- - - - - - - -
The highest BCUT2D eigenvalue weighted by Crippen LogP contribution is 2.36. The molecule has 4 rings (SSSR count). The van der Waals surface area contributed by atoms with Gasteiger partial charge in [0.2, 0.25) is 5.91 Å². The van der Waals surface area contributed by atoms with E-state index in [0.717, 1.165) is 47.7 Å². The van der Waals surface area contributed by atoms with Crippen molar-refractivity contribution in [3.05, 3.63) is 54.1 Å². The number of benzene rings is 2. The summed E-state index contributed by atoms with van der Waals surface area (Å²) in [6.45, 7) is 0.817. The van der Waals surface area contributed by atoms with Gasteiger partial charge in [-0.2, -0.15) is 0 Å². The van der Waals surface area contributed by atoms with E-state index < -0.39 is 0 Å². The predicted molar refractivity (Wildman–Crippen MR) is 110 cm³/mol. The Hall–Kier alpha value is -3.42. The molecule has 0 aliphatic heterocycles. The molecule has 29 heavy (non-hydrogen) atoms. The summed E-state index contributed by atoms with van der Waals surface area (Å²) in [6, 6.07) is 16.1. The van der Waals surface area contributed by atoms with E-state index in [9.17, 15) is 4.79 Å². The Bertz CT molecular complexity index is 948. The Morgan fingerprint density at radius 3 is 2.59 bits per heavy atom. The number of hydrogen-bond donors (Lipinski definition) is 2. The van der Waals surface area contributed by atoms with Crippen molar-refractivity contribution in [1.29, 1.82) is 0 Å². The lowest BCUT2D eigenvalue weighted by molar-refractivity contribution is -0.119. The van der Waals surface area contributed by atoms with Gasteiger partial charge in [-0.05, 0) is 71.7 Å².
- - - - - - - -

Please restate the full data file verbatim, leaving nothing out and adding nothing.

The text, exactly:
The highest BCUT2D eigenvalue weighted by Crippen LogP contribution is 2.36. The molecule has 4 rings (SSSR count). The van der Waals surface area contributed by atoms with Gasteiger partial charge in [0.2, 0.25) is 5.91 Å². The van der Waals surface area contributed by atoms with E-state index in [0.717, 1.165) is 47.7 Å². The van der Waals surface area contributed by atoms with Crippen molar-refractivity contribution in [3.05, 3.63) is 54.1 Å². The number of benzene rings is 2. The summed E-state index contributed by atoms with van der Waals surface area (Å²) in [6.45, 7) is 0.817. The van der Waals surface area contributed by atoms with Gasteiger partial charge in [-0.2, -0.15) is 0 Å². The van der Waals surface area contributed by atoms with E-state index < -0.39 is 0 Å². The predicted molar refractivity (Wildman–Crippen MR) is 110 cm³/mol. The Hall–Kier alpha value is -3.42. The molecule has 0 aliphatic heterocycles. The molecule has 29 heavy (non-hydrogen) atoms. The summed E-state index contributed by atoms with van der Waals surface area (Å²) in [6, 6.07) is 16.1. The van der Waals surface area contributed by atoms with E-state index in [9.17, 15) is 4.79 Å². The Bertz CT molecular complexity index is 948. The Morgan fingerprint density at radius 3 is 2.59 bits per heavy atom. The number of hydrogen-bond donors (Lipinski definition) is 2. The van der Waals surface area contributed by atoms with Crippen molar-refractivity contribution in [1.29, 1.82) is 0 Å². The lowest BCUT2D eigenvalue weighted by molar-refractivity contribution is -0.119. The van der Waals surface area contributed by atoms with Gasteiger partial charge in [-0.05, 0) is 71.7 Å².